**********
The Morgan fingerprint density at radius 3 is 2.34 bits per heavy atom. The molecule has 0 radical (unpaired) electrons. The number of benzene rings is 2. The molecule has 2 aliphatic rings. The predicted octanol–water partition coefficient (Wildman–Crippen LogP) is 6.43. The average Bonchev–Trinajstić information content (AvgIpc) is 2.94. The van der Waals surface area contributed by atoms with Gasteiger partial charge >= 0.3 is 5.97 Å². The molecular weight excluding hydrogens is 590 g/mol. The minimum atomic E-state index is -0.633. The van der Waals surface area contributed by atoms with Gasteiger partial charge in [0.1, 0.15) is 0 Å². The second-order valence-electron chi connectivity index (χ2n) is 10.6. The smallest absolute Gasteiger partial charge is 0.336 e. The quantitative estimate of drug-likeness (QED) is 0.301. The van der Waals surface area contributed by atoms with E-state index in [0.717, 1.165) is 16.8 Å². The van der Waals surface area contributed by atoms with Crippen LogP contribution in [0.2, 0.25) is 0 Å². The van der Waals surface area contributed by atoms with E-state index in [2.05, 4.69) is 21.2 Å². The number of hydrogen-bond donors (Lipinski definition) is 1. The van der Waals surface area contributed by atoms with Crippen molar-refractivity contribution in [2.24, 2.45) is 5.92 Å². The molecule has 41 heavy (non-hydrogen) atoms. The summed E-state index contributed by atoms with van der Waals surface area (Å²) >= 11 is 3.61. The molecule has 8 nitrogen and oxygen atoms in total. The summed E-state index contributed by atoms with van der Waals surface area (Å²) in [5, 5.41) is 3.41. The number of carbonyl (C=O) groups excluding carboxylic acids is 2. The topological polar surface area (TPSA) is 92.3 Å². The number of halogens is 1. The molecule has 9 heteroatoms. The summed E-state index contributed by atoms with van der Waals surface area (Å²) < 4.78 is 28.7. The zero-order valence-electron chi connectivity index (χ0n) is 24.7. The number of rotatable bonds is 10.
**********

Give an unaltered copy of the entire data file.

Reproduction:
The Morgan fingerprint density at radius 3 is 2.34 bits per heavy atom. The molecule has 0 radical (unpaired) electrons. The number of benzene rings is 2. The molecule has 2 aliphatic rings. The predicted octanol–water partition coefficient (Wildman–Crippen LogP) is 6.43. The average Bonchev–Trinajstić information content (AvgIpc) is 2.94. The van der Waals surface area contributed by atoms with Gasteiger partial charge >= 0.3 is 5.97 Å². The molecular weight excluding hydrogens is 590 g/mol. The minimum atomic E-state index is -0.633. The van der Waals surface area contributed by atoms with Gasteiger partial charge in [0.1, 0.15) is 0 Å². The second-order valence-electron chi connectivity index (χ2n) is 10.6. The smallest absolute Gasteiger partial charge is 0.336 e. The quantitative estimate of drug-likeness (QED) is 0.301. The van der Waals surface area contributed by atoms with E-state index in [0.717, 1.165) is 16.8 Å². The van der Waals surface area contributed by atoms with Crippen LogP contribution in [0.2, 0.25) is 0 Å². The van der Waals surface area contributed by atoms with E-state index in [2.05, 4.69) is 21.2 Å². The number of hydrogen-bond donors (Lipinski definition) is 1. The van der Waals surface area contributed by atoms with Crippen molar-refractivity contribution in [2.24, 2.45) is 5.92 Å². The molecule has 41 heavy (non-hydrogen) atoms. The summed E-state index contributed by atoms with van der Waals surface area (Å²) >= 11 is 3.61. The molecule has 8 nitrogen and oxygen atoms in total. The summed E-state index contributed by atoms with van der Waals surface area (Å²) in [5, 5.41) is 3.41. The number of carbonyl (C=O) groups excluding carboxylic acids is 2. The topological polar surface area (TPSA) is 92.3 Å². The number of halogens is 1. The molecule has 9 heteroatoms. The summed E-state index contributed by atoms with van der Waals surface area (Å²) < 4.78 is 28.7. The zero-order valence-electron chi connectivity index (χ0n) is 24.7. The number of rotatable bonds is 10.